Ofcom reported in late 2017 that 69% of Americans accessed web content via their smartphones, 61% via laptop and 47% via desktop.
The rise in convenient mobile devices means that more people are reading more content at more times of day than ever.
Where once web content was only accessed during peak business and leisure times, searchers are looking for answers to their questions at the breakfast table, waiting for the bus, and while taking a break at work (or while actually “working”).
And searches are getting more personal than ever. Think with Google recently released a meta-study of Google search data which found that searchers were asking personalized questions, and now even include personal pronouns, because users “expect results to be personalized and/or relevant” to them.
Without increasing the amount of content we publish, going more in-depth with each piece of content, and writing directly for the web and mobile web, brands will quickly get left behind, bobbing in the wake of their competitors.
You know content works because you see the visitors to your website that turn into customers, and you can count the ROI in dollars each month. So our advice is to stay focused on these five fundamentals to leverage content marketing as a foundation of your business strategy.
Write Content that Offers More Value
Content-rich pieces will keep your target reader engaged, provided you know who those readers are (more on that later). Content can and should be longer. Even Twitter has doubled its character limit for Tweets and let’s not forget what Twitter is – a content tease, a 240-character gateway into the longer articles, blogs, reviews, and interviews that the consumer is looking for.
Today’s average blog should run anywhere from 300-2,500 words, depending on the scope of the subject. Less than 300 words and you won’t have enough information to rank well on the SERPs. Because longer content goes more in-depth into a subject, it’s also more likely to rank well.
Best practices also suggest that if you write more than 2,500 words, you’ve invested enough time and energy to ask for a conversion in return. This means asking the reader to give you their name and email (at minimum) in exchange for your meaningful, multi-dimensional exploration of the subject that answers their questions.
And don’t forget the hyperlinks. When you link to outside sources, it shows that you’ve done your research into the topic, building your authority with your readers. Hyperlinks allude to the larger conversation on the web and help you leverage the equity of other experts. Links also show that you have integrity by citing your sources, rather than just passing their thoughts off as your own or making up facts and statistics. Finally linking to other sites and letting them know increases the chances that they’ll link back to you.
Write to Inform, Add Keywords Later
Deep, informative content with the right keywords can still boost your SEO rankings and make it more likely that your reader will find you. But the rules of content writing are changing, so as important as keywords are, don’t let them dictate your content.
Remember that a search engine query is simply a question, so your content should attempt to answer what searchers are looking for.
Here are a few questions you should be asking before you even start writing:
- Do I know what questions my customers want answered? Use Google Trends or search your keywords in Google and use the “people also search for” box to discover what other types of queries get hits. You can also use various paid or free keyword tools like AdWord Keyword Planner (you must have an existing AdWords account to use this tool), Moz Keyword Explorer or Ahrefs to find suggested queries similar to your keywords.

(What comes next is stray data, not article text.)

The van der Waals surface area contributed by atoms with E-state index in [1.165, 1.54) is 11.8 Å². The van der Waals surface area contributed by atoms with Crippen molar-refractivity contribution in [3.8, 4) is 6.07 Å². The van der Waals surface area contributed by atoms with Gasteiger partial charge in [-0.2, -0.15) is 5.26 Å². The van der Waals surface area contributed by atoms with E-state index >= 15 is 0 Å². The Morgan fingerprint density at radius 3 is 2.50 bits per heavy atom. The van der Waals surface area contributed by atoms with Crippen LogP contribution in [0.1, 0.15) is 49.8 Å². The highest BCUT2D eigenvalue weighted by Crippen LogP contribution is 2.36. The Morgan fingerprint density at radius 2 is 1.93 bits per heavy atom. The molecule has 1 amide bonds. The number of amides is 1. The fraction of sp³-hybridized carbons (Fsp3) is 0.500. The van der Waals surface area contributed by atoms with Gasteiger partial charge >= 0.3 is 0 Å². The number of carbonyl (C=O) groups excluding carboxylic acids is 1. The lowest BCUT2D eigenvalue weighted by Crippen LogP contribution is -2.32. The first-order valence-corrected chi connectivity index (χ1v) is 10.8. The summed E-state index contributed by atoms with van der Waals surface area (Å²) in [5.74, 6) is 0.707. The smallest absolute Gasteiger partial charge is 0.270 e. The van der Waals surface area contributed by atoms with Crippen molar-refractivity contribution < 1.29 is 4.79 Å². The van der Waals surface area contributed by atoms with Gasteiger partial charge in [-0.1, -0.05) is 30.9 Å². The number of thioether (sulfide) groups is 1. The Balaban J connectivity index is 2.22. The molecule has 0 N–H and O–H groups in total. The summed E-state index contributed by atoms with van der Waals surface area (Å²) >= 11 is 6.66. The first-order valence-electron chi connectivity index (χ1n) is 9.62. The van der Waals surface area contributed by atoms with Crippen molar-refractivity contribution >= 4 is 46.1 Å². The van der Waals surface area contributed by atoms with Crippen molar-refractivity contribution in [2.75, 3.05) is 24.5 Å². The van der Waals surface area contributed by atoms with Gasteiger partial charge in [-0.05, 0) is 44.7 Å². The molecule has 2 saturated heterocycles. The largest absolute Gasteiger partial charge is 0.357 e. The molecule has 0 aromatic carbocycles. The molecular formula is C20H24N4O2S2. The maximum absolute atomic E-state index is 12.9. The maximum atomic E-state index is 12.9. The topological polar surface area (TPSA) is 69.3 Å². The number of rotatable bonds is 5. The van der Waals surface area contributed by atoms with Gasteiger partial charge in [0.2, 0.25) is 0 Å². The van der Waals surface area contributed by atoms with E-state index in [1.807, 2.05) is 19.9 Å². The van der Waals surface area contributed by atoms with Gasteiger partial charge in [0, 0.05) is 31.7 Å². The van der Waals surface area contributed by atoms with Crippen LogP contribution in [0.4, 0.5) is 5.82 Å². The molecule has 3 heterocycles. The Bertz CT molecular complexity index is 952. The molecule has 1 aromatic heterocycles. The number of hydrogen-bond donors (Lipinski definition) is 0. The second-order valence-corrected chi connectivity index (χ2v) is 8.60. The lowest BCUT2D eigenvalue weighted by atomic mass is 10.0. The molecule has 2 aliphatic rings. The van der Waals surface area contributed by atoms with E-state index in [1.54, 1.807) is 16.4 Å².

- Does my current content answer those questions? Check your content with a searcher’s intent: does your content answer simple What and Why questions, and does it go deeper into the How of the query? You can also use customer surveys to find out if your users are finding the information they need, or if they have to go elsewhere. It’s easy to create a Twitter survey or Google survey.
- Have I focused on the most important strategic points? Where does your content speak specifically to your current users? Do you have keywords with low competition and high traffic that you can cover to get more eyes on your pages? Does your content stay focused on the topics important to your target audience?
- Have I developed an outline to ensure that I’m hitting those points? Make sure to develop an outline that hits the What, Why, and How of your planned content, and be sure to build in a call to action (CTA) that draws the reader in. It’s easy to forget to include any of these without an outline.
- And most importantly: Is this article worth reading? Need I say more?
Learn More: How To Create CTAs that Actually Cause Action
Thoroughly explore your subject but stay focused. Write your content so that it fully explains the issue or illuminates the problems. You’ll find that just by writing focused and deep content, you’ll cover all the keywords you need. Once you’ve finished an acceptable draft, go back and build in any other keywords that you want to target, and include links to other parts of your site as appropriate.
Use On-Page Architecture to Guide the Reader
Platforms and readers have changed, but what makes for good content hasn’t. On-page architecture reflects what has always made for good content: pace, structure and variety. Use headers, short paragraphs, and bullet points to create that experience.
Headers help tell the story, giving your reader your key points at a glance and allowing them to skim and jump at will. Using the H1, H2, H3, and H4 tags around subheadings and subtitles also helps search engines understand what content your article covers and where you take the readers further into details.
Use headers to break up your content into manageable chunk and show the hierarchy of importance for your content:
- H2 tags – For all main topics (such as “Use On-Page Architecture to Guide the Reader”)
- H3 tags – To indicate content that nests under H2 tags (such as “Headers,” “Short Paragraphs” and “Bullet Points”)
- H4 tags – Any content that is further categorized under H3 content